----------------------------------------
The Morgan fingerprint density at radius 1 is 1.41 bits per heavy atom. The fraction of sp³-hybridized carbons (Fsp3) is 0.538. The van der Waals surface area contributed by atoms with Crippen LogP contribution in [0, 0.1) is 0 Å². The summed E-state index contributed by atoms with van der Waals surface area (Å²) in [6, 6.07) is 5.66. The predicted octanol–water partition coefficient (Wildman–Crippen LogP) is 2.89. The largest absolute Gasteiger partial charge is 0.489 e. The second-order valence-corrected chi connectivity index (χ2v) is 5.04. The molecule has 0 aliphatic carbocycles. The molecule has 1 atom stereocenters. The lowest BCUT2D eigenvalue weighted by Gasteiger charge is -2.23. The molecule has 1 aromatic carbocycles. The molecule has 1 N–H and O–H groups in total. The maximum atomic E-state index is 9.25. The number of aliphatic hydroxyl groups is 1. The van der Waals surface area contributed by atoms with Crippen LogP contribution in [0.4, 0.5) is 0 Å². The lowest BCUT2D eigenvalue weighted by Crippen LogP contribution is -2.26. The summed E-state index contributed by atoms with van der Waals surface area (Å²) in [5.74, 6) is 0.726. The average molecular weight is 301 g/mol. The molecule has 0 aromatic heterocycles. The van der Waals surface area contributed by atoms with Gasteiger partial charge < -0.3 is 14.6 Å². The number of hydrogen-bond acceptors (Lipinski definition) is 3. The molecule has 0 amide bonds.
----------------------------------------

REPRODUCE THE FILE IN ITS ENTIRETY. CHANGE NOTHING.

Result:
The Morgan fingerprint density at radius 1 is 1.41 bits per heavy atom. The fraction of sp³-hybridized carbons (Fsp3) is 0.538. The van der Waals surface area contributed by atoms with Crippen LogP contribution in [0, 0.1) is 0 Å². The summed E-state index contributed by atoms with van der Waals surface area (Å²) in [6, 6.07) is 5.66. The predicted octanol–water partition coefficient (Wildman–Crippen LogP) is 2.89. The largest absolute Gasteiger partial charge is 0.489 e. The second-order valence-corrected chi connectivity index (χ2v) is 5.04. The molecule has 0 aliphatic carbocycles. The molecule has 1 atom stereocenters. The lowest BCUT2D eigenvalue weighted by Gasteiger charge is -2.23. The molecule has 1 aromatic carbocycles. The molecule has 1 N–H and O–H groups in total. The maximum atomic E-state index is 9.25. The number of aliphatic hydroxyl groups is 1. The van der Waals surface area contributed by atoms with Crippen LogP contribution in [0.4, 0.5) is 0 Å². The lowest BCUT2D eigenvalue weighted by Crippen LogP contribution is -2.26. The summed E-state index contributed by atoms with van der Waals surface area (Å²) in [5.74, 6) is 0.726. The average molecular weight is 301 g/mol. The molecule has 0 aromatic heterocycles. The van der Waals surface area contributed by atoms with Gasteiger partial charge < -0.3 is 14.6 Å². The number of hydrogen-bond acceptors (Lipinski definition) is 3. The molecule has 0 amide bonds.